Original U.S. Cold War INERT M31 HEAT Anti-Armor Rifle Grenade Trainer - 66mm
Original Item: Only One Available. Totally inert and demilitarized according to BATF guidelines with hollow body and deactivated propulsive charge. This rifle grenade round cannot be converted to an explosive device, it is just a trainer.
Not Available For Export
The M31 HEAT is a fin-stabilized anti-tank rifle grenade designed in the late 1950s to replace the Belgian ENERGA rifle grenade which was adopted by the US Army and US Marines as an emergency stop-gap measure during the Korean War. Like the ENERGA, it has a nose-initiated, based-detonated HEAT warhead, but unlike the ENERGA, the mechanical impact fuse system is replaced with a less complex and more reliable piezo-electric fuse system which also allows higher angles of impact, up to 65 degrees.
This example has been painted an OD green to give it a more authentic look while being displayed, and it displays very well! The grenade is approximately 17” in length with a 3 ¾” base width, including the fins. The tail fins are a little bent, but that is expected with trainers such as this one, at least you know it was used by the military!
This example comes ready to display!
History of the M31
The M31 was originally designed to be fired only from the M1 Garand, but could also be fired from both the M14 and M16 rifles. To launch the M31, a detachable spigot-type grenade launcher (M7A3 launcher for M1 rifle, and M76 launcher for the M14 rifle) is fitted to the muzzle of the rifle. A M3 ballistic cartridge (two are supplied in the packing container with each grenade and are crimped to indicate the cartridges are only for launching rifle grenades) is loaded into the rifle's chamber. The hollow tail unit of the rifle grenade is fitted over the grenade launcher.
Official military manuals recommend that the M31 HEAT be fired from either the standing or kneeling position and that it is only accurate against armored vehicles if fired at extremely close ranges. While claimed to be effective against main battle tanks (except in frontal engagements) and lightly armored vehicles when first introduced, in 1972 the US Army stated in its revised anti-armor warfare manual that the M31 HEAT was only effective against light tanks and thin-skinned vehicles.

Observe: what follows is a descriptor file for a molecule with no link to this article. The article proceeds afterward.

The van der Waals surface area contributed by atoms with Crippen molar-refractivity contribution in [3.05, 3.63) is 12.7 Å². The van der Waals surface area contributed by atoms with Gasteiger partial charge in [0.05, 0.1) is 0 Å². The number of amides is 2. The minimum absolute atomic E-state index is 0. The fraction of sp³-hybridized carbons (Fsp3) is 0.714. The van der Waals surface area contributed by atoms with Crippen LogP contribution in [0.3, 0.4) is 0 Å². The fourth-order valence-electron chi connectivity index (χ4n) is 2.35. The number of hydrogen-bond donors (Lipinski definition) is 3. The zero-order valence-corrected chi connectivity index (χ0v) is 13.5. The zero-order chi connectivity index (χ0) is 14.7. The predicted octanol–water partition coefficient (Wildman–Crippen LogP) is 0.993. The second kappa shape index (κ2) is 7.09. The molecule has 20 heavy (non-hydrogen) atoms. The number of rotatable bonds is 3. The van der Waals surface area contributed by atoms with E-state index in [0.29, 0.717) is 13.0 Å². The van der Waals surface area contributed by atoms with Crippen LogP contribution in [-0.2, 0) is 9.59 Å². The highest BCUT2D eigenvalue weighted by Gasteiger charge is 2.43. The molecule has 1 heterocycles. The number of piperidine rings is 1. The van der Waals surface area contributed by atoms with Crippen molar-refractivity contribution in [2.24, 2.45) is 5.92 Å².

On impact, the nose cover collapses, crushing a crystal-like material, which sends an electric current through a separate wire to the warhead's detonator, located in the base of the warhead. A mechanical safety, comprising a set back system located in the warhead's base, grounds the firing circuit and prevents the accidental explosion of the warhead. On firing, the sudden launch acceleration causes the set-back's three disks to rotate 90 degrees, each in succession to the other, with the rotation of the third disk removing the grounding after approximately 10 meters of flight and completing a firing circuit for the current to flow from the nose to the detonator in the base. Compared to the ENERGA, the M31 is slightly lighter in weight and has a smaller-diameter warhead—i.e. 75mm vs 66mm. Penetration for the M31 is estimated to be 200 mm / 8 inches for steel armor plating and twice that estimate for concrete. The warhead technology developed for the M31 was used for the future M72 LAW anti tank rocket.
Various US military manuals issued in 1972 still had sections on the M31, but by the end of the Vietnam War, both the US Army and US Marines had essentially phased out muzzle-launched rifle grenades, in favor of the M72 LAW disposable rocket in the anti-armor role and the M203 under-barrel grenade launcher in the squad fire-support role.
In the 1977 revision of US military anti-armor warfare manuals, the M31 HEAT was no longer listed.
The 2001 U.S. Army TM 43-0001-29 C2, "Data Sheets for Grenades" details the Grenade, Rifle, HEAT M31 on pages 3-3 and 3-4 with DODIC ordering codes.
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